Here’s how to tame your steed’s tresses and make them show-ring ready.
Adapted from the book Grooming to Win by Susan E. Harris (published 2008 by Howell Book House®), an article in EQUUS and an article in Practical Horseman by Laurie Pitts.
Routine Hair Care
Both the mane and tail benefit from regular, careful detangling, ideally done by hand. Any tool—including combs and brushes—will pull out or break off hair each time it is used, ultimately diminishing the length and fullness of a mane or tail. The most effective approach to detangling is to begin at the ends of the hairs and carefully work toward the roots. Here is how to proceed:
1. Start at the edge of the mane or tail, holding the hair loosely in one hand.
2. With your other hand, gently separate a few hairs and carefully work them free from the rest for their full length.
3. Continue through the mane or tail until all the hairs have been separated and hang straight and free. Prior to trying to separate tail hair that is particularly snarled or full of bedding or burrs, spray it lightly with a conditioner or detangler. Avoid brushing the hair while it is wet because it will stretch and break.
In addition, keep the skin and roots of the mane and tail clean and healthy. Use a short-bristled body brush to part the hair along the crest and on the dock into small sections to get down to the skin. Those areas can also be cleaned with a damp sponge and a towel.
When braiding manes and tails, horses do not need their hair shampooed, but their manes and tails get dirty and stained, and sometimes the skin of the tail becomes soiled, greasy or full of dandruff. Too-frequent tail washing, especially with detergents, can remove natural oils and result in dry skin and hair. However, you can wash a tail when it is too cold to bathe the whole horse. You will need a hose with warm water or two large buckets of warm water, a large body sponge, shampoo and conditioner, a detangler, a coat shine product and a towel.
1. Wet the tail, including the dock, with a hose or wet sponge, or lift up the bucket and dunk the “skirt” (bottom of the tail). Be careful—when the horse feels water on his dock, he may squat and try to kick.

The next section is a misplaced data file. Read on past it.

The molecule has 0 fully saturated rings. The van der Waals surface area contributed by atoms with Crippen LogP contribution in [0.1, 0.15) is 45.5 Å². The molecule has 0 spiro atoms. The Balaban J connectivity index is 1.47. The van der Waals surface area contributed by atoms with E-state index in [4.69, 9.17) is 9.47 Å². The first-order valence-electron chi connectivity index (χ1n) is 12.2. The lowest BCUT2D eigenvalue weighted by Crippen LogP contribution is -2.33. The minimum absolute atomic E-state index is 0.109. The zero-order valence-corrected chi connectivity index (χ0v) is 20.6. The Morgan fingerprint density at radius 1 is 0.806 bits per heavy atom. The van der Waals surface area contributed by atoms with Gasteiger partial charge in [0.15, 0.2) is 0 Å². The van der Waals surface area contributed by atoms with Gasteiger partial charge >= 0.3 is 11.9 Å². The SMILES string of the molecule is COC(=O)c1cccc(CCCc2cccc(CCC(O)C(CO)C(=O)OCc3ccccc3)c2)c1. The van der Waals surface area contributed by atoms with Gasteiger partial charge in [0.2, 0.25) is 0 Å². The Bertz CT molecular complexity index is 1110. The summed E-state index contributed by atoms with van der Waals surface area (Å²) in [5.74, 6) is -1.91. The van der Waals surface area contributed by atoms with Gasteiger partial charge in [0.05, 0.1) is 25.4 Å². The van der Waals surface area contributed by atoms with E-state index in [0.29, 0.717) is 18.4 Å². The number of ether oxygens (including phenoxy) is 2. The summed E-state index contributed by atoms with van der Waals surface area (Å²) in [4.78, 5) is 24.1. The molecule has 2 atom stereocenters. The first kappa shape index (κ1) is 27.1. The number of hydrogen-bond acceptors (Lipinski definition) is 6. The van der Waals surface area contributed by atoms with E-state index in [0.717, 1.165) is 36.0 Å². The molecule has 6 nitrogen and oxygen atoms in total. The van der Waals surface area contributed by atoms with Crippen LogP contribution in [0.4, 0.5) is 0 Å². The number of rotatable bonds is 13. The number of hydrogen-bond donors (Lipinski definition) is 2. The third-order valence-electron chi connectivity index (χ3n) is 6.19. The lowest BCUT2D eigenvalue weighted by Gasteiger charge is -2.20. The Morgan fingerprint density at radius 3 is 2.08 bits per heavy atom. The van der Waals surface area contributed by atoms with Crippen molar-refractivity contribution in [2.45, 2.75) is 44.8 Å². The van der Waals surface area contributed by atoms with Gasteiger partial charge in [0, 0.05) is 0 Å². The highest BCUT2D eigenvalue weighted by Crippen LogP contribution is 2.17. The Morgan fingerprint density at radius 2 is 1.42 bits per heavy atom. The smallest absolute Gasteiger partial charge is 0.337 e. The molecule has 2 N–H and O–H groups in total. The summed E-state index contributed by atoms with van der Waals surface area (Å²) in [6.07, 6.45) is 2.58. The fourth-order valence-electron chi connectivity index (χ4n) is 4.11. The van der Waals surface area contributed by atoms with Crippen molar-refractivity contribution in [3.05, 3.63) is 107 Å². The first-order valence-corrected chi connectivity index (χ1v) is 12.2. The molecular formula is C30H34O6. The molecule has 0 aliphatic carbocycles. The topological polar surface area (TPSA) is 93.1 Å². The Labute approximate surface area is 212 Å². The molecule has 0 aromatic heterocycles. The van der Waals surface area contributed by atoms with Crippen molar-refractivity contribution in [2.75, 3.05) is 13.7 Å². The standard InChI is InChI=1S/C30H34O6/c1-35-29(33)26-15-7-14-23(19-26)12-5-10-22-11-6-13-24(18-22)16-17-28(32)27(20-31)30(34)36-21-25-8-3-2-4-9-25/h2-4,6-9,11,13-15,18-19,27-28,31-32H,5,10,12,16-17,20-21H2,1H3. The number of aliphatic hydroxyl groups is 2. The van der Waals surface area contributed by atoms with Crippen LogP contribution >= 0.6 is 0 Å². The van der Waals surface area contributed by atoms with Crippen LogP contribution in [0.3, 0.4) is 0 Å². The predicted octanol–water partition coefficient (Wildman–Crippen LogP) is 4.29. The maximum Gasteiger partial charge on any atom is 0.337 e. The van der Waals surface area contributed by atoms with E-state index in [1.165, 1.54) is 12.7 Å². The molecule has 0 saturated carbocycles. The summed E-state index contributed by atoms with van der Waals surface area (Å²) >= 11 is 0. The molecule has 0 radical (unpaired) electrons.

2. Apply shampoo to the skirt and rub it into the whole tail, working up a lather. Use the sponge to wash the skin of the dock.
3. Rinse the sponge and use it or the hose to rinse the tail from top to bottom. Dunk and swirl the skirt in a bucket of clear water until no soap remains and the hairs “squeak.”
4. Wring the skirt gently and blot with a towel. Apply conditioner, according to the product’s directions, or coat the damp tail hair with a detangler and a shine spray. Don’t brush or comb the hair while it is wet, as it will stretch and break easily.
To Train a Problem Mane
Pull the hair across the crest of the neck so it all lies to one side. Wet it and braid it—starting on the side, not the top—into small, tight pigtails no more than one inch wide. Fasten the braids with wrapped elastic bands or turn them under and tie. Now saturate with a braiding spray product. Leave the braids in for several days; apply a braid spray daily. When the braids are undone, dampen the hair and brush it to the correct side of the neck.
Protecting a Long Mane
A long, heavy mane is sometimes braided to keep it off a horse’s neck to facilitate cooling and protect the hair from sweat, tangling, breakage and other damage. Sometimes the forelock is braided to keep it out of the way of the bridle.
The simplest way to braid a long mane is to part it into three- to four-inch sections, braid them into a long pigtail and fasten it with a wrapped elastic band. Braids such as these may be left in for as long as a week at a time. This will also help train the mane to lie on the correct side of the neck.
Braiding the Mane
Braiding a horse’s mane prior to a show or event not only spruces up his appearance, but is, in fact, necessary in some disciplines. In most cases, the braid is required to lie on the right or “off” side of the horse’s neck. The following strategies can make the job easier:
Dampen the mane with water before you begin, but don’t shampoo, as this softens the hair and the braid will not hold as well.
Work with small sections of hair, starting close to the horse’s head and moving down.
After you have separated a section of hair with a mane comb or a specially designed braiding comb, secure the rest of the mane with the comb, a clip or a clothespin to keep it out of your way.
Dividing the section you’re working on into thirds, spray with a braid spray and begin to braid, keeping steady tension on the hair as you go. The braid can be secured with yarn that has been braided in (start it about midway down the braid’s length) or with a small rubber band looped onto the very end. Use a braid spray to tame the loose hairs.
Finish the braid by pulling it up with a specially designed braid pull or a thin wire that has been bent to resemble one. Tie off the braid with a second rubber band or the yarn ends knotted neatly underneath the braid.
If your horse is really tidy in his stall, it’s OK to braid his mane the night before a show or to leave mane braids in overnight between two days of showing. (Don’t leave them in for more than one night, though.)
The classiest forelock braid is a French braid. This catches all of the loose hairs and creates a really attractive look.
Simple step-by-step guide
Grooming tips and techniques
Selecting the right shampoo
Basic bathing tips: Shampooing
Basic bathing tips: Rinsing
Keep Your Gray Horse Gleaming
Horse Hoof Care Tips
Equine Massage Therapy
Winter Horse Grooming Tips
Grooming for Show Day
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